Sikhism

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It’s said that different roads lead to God. For over 24 million people in the world (of which 500,000 live in the UK) Sikhism is the road they have chosen. Sikhism was founded by Guru Nanak (1469-1539) who started the religion in 1499 in Punjab, India.

There is a childhood story that Sikhs tell about their founder. Guru Nanak’s father, a businessman, gave his young son some money to set up a business. Nanak took the money and during his journey to spend it, he encountered a large group of starving people. Without hesitation he spent his money on feeding them. On returning home, his father asked what he bought with the money. Nanak told him he had conducted ‘true business’. But instead of being pleased his father admonished him for being foolish. This was until local elders noticed Nanak’s extraordinary kindness and selflessness and concluded that these special gifts that God had bestowed upon him.

The rationale behind Guru Nanak founding Sikhism was an effort to combine Hinduism and Islam into one religion, to seek reconciliation and the worship of one God, and to put a stop to the worshipping of false idols. His overall intention was to encompass the compassion of Hinduism and the brotherhood of Islam. However, it bore little resemblance to either religion (except the shared belief of reincarnation and the cycle of death and rebirth). While it shares Islam’s belief in one God, it does not share in any of its other teachings and bypasses the Holy Qur’an and the Prophet Muhammad.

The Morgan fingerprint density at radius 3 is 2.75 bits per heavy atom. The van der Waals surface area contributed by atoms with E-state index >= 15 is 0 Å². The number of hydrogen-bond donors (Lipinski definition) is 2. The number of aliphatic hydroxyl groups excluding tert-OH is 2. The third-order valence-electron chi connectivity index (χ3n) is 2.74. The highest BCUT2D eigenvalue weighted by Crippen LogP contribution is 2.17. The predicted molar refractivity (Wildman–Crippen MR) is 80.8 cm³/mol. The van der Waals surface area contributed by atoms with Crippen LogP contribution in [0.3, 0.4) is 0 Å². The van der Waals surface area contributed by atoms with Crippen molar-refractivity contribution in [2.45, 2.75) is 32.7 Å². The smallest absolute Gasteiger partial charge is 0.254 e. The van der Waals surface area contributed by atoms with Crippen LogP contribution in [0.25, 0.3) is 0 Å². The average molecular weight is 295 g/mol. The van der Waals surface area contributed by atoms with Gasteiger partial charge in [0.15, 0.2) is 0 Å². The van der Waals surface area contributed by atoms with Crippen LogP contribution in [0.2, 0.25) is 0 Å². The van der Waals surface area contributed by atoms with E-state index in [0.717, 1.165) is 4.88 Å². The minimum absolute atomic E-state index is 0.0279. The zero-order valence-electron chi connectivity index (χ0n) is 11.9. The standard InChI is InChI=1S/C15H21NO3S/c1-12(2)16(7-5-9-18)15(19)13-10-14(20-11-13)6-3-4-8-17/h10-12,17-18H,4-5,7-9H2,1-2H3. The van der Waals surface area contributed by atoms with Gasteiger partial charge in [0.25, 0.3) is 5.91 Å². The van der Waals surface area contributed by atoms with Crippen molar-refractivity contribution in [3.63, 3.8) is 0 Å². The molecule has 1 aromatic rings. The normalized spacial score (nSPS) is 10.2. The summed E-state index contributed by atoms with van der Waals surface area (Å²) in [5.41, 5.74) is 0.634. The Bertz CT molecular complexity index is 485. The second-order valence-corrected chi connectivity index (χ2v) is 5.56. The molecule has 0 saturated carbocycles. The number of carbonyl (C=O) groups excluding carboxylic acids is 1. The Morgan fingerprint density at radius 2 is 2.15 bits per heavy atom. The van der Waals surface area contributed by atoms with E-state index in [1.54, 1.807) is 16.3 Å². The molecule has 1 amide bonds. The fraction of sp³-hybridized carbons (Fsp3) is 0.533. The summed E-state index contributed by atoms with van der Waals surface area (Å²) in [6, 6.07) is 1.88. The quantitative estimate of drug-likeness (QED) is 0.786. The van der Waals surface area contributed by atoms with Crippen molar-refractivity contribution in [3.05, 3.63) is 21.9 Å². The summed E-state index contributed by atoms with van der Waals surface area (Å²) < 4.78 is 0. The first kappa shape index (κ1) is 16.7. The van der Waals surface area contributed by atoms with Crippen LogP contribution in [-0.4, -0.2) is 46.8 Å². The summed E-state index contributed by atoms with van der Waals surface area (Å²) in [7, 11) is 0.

During his travels to spread the word of God, Guru Nanak once found himself in Baghdad in Iraq where he met up with its king (a Muslim). The king poured him a cup of milk right up to its top and then asked, “What can you add to this without it spilling over?” Without hesitation, Guru Nanak placed a rose petal on top of the milk. In essence, Sikhs recount this story as a symbol of how much they cherish their religion and its founder, and as a sign of their commitment to recognising everybody as equals in the eyes of God.

Sikhs have their own religious text called the ‘Guru Granth Sahib’. It is written in Gurumukhi, – the script used by Sikhs for writing Punjabi – and consists of 1,430 pages which contains 3,384 hymns and text from Guru Nanak and his successors. Sikhism has a total of 10 Gurus with Sikhs, believing that each was sent with a special message from God to humankind. Each Guru chose their most trusted follower as their successor which meant an unbroken line of revelations; all which are contained in the Guru Granth Sahib.

Sikhs hold the Guru Granth Sahib in high esteem. It is custom for it to be placed above everybody who sits, and if it must be moved everyone must stand. It is fanned during services and carried to a side room afterwards where it is laid to rest. In many ways the holy book is treated like a living guru. When not being read, it is covered in a colourful embroidered cloth. Sikhs consult the holy text for advice and believe it contains every particle of wisdom necessary for living a good life, including knowledge on science and philosophy. The birth of a child is considered a great blessing from God. The child is taken to the Gurdwara (temple) where an elder opens the Guru Granth Sahib at random and the child’s name must begin with the first letter of that hymn. Turbans are viewed as being associated with Sikhism but it is also a requirement for every male and female visitor, irrespective of their faith, to cover their heads before entering a temple as a sign of respect. There are no priests or ministers in Sikhism, only specially trained leaders who can read the scriptures in the original Gurmukhi text.